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What Some Federal Money Buys

Amazing investigations into the life sciences abound under the sponsorship of the Defense Advanced Research Projects Agency (DARPA) in the U.S. Department of Defense. Under program director Alan Rudolph, more than 25 projects around the nation and overseas will receive a total through 2004 of about $84 million. Launched in 1998, the research efforts are divided into three broad categories: Controlled Biological Systems that deal directly with living organisms; Tissue-Based Biosensors that are b

Steve Bunk

Amazing investigations into the life sciences abound under the sponsorship of the Defense Advanced Research Projects Agency (DARPA) in the U.S. Department of Defense. Under program director Alan Rudolph, more than 25 projects around the nation and overseas will receive a total through 2004 of about $84 million.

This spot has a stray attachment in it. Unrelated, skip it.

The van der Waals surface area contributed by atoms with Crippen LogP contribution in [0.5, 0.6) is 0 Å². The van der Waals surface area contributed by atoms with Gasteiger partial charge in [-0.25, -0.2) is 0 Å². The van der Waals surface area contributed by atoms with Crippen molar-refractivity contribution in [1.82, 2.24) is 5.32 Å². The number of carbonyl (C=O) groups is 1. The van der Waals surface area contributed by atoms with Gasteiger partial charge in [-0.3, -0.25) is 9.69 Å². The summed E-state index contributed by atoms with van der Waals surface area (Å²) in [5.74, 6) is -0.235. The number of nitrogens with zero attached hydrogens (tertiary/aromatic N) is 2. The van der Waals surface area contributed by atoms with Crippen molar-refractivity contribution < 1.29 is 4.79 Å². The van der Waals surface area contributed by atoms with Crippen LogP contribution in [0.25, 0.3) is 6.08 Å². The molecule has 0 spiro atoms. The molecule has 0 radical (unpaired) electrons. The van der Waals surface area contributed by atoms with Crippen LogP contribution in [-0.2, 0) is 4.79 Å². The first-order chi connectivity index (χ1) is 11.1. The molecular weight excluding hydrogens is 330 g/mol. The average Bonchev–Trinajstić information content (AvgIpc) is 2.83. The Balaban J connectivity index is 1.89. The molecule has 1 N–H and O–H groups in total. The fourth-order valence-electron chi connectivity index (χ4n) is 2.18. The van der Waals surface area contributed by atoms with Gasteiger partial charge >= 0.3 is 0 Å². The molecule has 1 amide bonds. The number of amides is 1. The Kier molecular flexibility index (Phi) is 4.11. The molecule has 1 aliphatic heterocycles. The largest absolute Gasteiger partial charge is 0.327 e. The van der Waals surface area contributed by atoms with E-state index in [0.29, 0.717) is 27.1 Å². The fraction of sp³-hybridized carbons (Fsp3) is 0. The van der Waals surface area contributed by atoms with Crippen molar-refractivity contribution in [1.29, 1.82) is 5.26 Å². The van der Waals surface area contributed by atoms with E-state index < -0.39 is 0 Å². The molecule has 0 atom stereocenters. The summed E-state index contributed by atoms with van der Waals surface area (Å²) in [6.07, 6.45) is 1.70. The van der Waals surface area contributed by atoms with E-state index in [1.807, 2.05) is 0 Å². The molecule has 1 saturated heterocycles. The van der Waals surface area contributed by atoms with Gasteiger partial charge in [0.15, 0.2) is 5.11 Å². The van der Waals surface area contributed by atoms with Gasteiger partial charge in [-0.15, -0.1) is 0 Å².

Launched in 1998, the research efforts are divided into three broad categories: Controlled Biological Systems that deal directly with living organisms; Tissue-Based Biosensors that are biological-artificial hybrids; and Biomimetics that reverse-engineer the mechanics of organisms into devices. Successful innovations will be applied to help cope with various threats of chemical and biological warfare, but much of the work derives from previous research aimed at eventual biomedical uses. Following are reports on six of the projects, selected on the basis of their appeal to readers of The Scientist.

Liver on a Chip

The fit between medical and defense research is seamless...

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